Thursday, June 13, 2019

Harney-Lake County 2019

It has been awhile since any new blogs from me, lots of pelagic trips and adventures, but I have been a bit lazy documenting them all. Plus my pal, Huck, is up around 14 yrs. old, so I have been keeping the adventures a bit toned down recently.   I did go to some fun new areas in Harney and Lake counties this year, well worthy of a blog report.

Below is map of areas covered.  Color coded by the day.

First stop was Summer Lake.  This Western Willet was feeding near the road. I have yet to see an Eastern Willet in Oregon.  Eastern are smaller, bills are heavier, stockier, and not as finely pointed. Eastern have shorter legs, and a bit darker in plumage, and calls are slightly different.

I spent most of my time up in the mountains, so I did not see another avocet or stilt until I headed  home by way of Burns.  This is a male American Avocet.

Black-necked Stilt

Wednesday (6/5) I had a fine meal at the Snack Shack, my fav spot for a burger in Lakeview. west on 140 about 3 blocks, then I went up to Mud Creek Campground in the Warner Mtns (yellow spots on map).  I was going to camp near a nice spot for Fox Sparrows, but the skeeters were fierce there and the woods were in the process of being thinned.  Mud Creek had very few bugs and was a nice spot to bird in the morning.  Ebird list is below. 

Mallard  2
Wilson's Snipe  3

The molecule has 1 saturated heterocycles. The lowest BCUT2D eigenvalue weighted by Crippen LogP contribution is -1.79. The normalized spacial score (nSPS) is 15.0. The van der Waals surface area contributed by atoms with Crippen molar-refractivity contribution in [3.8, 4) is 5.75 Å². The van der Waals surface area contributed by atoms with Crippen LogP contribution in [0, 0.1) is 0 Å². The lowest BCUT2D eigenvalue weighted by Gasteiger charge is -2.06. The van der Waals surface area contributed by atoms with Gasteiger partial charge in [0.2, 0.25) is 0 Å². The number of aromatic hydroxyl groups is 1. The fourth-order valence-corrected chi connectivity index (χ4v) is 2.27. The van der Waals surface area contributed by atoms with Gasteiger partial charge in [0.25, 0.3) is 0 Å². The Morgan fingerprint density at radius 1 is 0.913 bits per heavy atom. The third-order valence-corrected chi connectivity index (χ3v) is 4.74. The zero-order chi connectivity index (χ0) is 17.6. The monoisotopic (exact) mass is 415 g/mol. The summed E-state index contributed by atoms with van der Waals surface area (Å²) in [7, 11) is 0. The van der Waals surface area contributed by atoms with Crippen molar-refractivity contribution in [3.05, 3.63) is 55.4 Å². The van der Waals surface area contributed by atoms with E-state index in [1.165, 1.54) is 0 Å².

Red-tailed Hawk  1
Great Horned Owl  1
Red-breasted Sapsucker  1
sapsucker sp.  1
Northern Flicker  2
Dusky Flycatcher  3
Warbling Vireo  5
Steller's Jay  2
Mountain Chickadee  5
Red-breasted Nuthatch  1
House Wren  4
Mountain Bluebird  3
Hermit Thrush  3
American Robin  2
Cassin's Finch  4
Red Crossbill  6
Dark-eyed Junco  5
White-crowned Sparrow  5
Green-tailed Towhee  5
Red-winged Blackbird  6
Orange-crowned Warbler  2
Yellow-rumped Warbler  5
Black-headed Grosbeak  2

The sapsucker on the list had an almost pure white belly, I assumed it was of the southern race.

Thursday I went down 140 and turned north on Beatys Butte Road (light purple markers).   I had already chickened out of trying to get up a direct road to Shirk Ranch, I probably could have made it but did not want to get stuck. Anyway, my idea was to get to Shirk Lake from the east on a side road.  That road was also a mess.  But the area near the interchange was full of Sagebrush Sparrows.

Looking south on Beatys Butte Road, road to Shirk Lake off to right. Shirk Lake and the mouth of the Guano Creek looks like an interesting migrant trap, I need to get there end of May , early June.  

Info on Shirk Lake:  Birding Shirk Lake

Loggerhead Shrike were common all along Beatys Butte Rd

Sagebrush Sparrow

After birding around the interchange and trying to get down road to Shirk and bailing on that idea twice, I headed off in opposite direction to see if any trees were at Spalding Reservoir. No trees, but a nice spot.

Ebird list for the reservoir.

Cinnamon Teal  1
Gadwall  2
American Wigeon  12
Northern Pintail  1
Western Grebe  1
American Coot  3
Killdeer  4
Gray Flycatcher  2
Loggerhead Shrike  1
Cliff Swallow  14
Rock Wren  3
Brewer's Sparrow  5
Sagebrush Sparrow  3
Western Meadowlark  2